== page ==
Alabama must redraw its voter maps
By a 5-to-4 vote on June 8, the Supreme Court ruled that Alabama must redraw its congressional maps to create one more majority-black voting district. Alabama has seven congressional seats. But the state where one in four voters is black has only one African American representative
After Census 2020, Alabama’s Republican-dominated legislature drew new district lines that packed large numbers of Black voters into one congressional district. The remaining Black population was spread out in other districts. Gerrymandering has diluted the political power of minority voters by fracking and packing the congressional districts. Though Black voters had a majority in one district, they had little chance of electing a second representative of their choice.
Now officials in Alabama will have to redraw the state’s congressional map to adhere to the Supreme Court ruling for an additional Black majority district.
Upholding The Voting Rights Act
Plaintiffs appealed the state’s legislative map at the Supreme Court, stating that the redistricting plan adopted by the State of Alabama for its 2022 congressional elections violated Section 2 of the Voting Rights Act. The plaintiffs built an “undeniable record” in the case to uphold Section 2 of the Voting Rights Act (VRA).
Section 2 bars election (in this case, redistricting) practices that result in a denial or curtailment of the right to vote based on race.
In an unexpected move, conservative Justice Brett Kavanaugh joined Justice John Roberts and the progressive wing of the court by ruling that the redrawn Congressional map violated Section 2 of the Voting Rights Act, by diluting votes of the state’s Black residents.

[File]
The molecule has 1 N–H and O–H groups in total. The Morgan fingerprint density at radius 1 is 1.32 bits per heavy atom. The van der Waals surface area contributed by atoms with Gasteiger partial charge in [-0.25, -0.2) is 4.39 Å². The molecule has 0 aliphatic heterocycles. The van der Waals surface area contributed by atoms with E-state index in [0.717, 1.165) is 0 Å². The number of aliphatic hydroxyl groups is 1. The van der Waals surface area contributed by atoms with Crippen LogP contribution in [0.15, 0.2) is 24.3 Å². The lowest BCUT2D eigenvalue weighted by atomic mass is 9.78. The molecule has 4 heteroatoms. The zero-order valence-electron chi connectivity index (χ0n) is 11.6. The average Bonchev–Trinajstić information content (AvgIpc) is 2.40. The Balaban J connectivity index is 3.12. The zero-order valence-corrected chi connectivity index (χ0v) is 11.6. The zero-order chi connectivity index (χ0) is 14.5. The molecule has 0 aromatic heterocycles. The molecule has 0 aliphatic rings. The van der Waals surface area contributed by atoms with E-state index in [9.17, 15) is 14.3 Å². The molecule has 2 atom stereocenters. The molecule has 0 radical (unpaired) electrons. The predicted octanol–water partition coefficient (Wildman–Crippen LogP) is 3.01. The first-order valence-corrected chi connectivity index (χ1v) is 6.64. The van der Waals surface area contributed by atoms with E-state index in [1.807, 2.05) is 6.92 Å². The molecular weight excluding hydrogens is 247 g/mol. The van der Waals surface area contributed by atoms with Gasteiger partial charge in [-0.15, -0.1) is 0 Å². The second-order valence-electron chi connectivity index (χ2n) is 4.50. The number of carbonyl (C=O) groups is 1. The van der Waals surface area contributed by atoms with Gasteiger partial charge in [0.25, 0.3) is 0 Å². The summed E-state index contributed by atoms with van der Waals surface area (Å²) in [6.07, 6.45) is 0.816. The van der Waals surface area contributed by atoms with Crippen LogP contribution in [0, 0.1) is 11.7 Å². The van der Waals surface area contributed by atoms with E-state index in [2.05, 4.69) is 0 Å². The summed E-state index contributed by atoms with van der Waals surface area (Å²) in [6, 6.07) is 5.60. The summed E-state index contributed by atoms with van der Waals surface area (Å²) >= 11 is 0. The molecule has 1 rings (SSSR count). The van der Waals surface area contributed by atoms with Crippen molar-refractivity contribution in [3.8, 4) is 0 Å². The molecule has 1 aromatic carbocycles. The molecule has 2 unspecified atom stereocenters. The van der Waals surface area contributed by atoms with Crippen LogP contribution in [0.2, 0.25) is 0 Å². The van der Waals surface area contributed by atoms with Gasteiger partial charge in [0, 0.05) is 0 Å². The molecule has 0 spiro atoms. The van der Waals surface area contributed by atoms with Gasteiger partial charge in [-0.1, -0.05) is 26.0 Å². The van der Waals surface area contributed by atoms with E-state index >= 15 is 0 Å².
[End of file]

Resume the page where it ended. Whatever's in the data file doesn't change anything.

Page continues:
“A district is not equally open, in other words, when minority voters face – unlike their majority peers – bloc voting along racial lines, arising against the backdrop of substantial racial discrimination within the State, that renders a minority vote unequal to a vote by a nonminority voter, ” said Justice Roberts.
A surprise decision
It also came as a surprise when Justice John Roberts penned the decision, given that 10 years ago, he effectively gutted a separate section of the Voting Rights Act that required states with a history of discrimination to obtain federal approval before changing election laws.
The earlier 5-4 ruling allowed the current gerrymandered map to remain while the court considered the case, razing a federal court order requiring another majority Black district. Later that year, the court also allowed Louisiana to use controversial maps that lower courts had struck down.
“Between those rulings and lower courts following them in other states, that led directly to at least three, and as many as six, seats in the current House controlled by Republicans that might otherwise have been controlled by Democrats – along with the House itself,” said Steve Vladeck, a CNN Supreme Court analyst and professor at the University of Texas School of Law.
“In other words, today’s ruling appears to repudiate the Court’s interventions in 2022, which may have directly contributed to Republican control of the current House of Representatives.”
Evan Milligan, the lead plaintiff in the case, and Executive Director of Alabama Forward was stunned, then overjoyed to hear news of the victory. At a June 23 briefing hosted by Ethnic Media Services. Milligan said he was at the church where Martin Luther King had delivered a sermon in 1964 when he heard of the ruling. It was a long shot, he remarked, “but it doesn’t mean you shouldn’t take the shot.”
The future of voting rights
“It is a victory that we have preserved Section 2 and this case will have impact well beyond Alabama,” said Stuart Naifeh, Manager of the Redistricting Project at the NAACP Legal Defense & Educational Fund, Inc. (LDF).
On June 26th, the Supreme Court lifted the hold on the Louisiana redistricting case forcing the state to redraw congressional districts. About a third of Louisiana’s residents are Black.
In Georgia, it might be possible to draw a fourth Black-majority district in metro Atlanta.
Ongoing litigation over the political maps Texas drew in 2021 will feel its impact.
The House currently has 222 Republicans and 212 Democrats, and one vacancy. Given the narrow margin in the House right now, this ruling could be pivotal.
“Republicans right now have just a four-seat majority. This ruling could potentially have a major impact on how the House is configured,” said election analyst David Wasserman to NPR.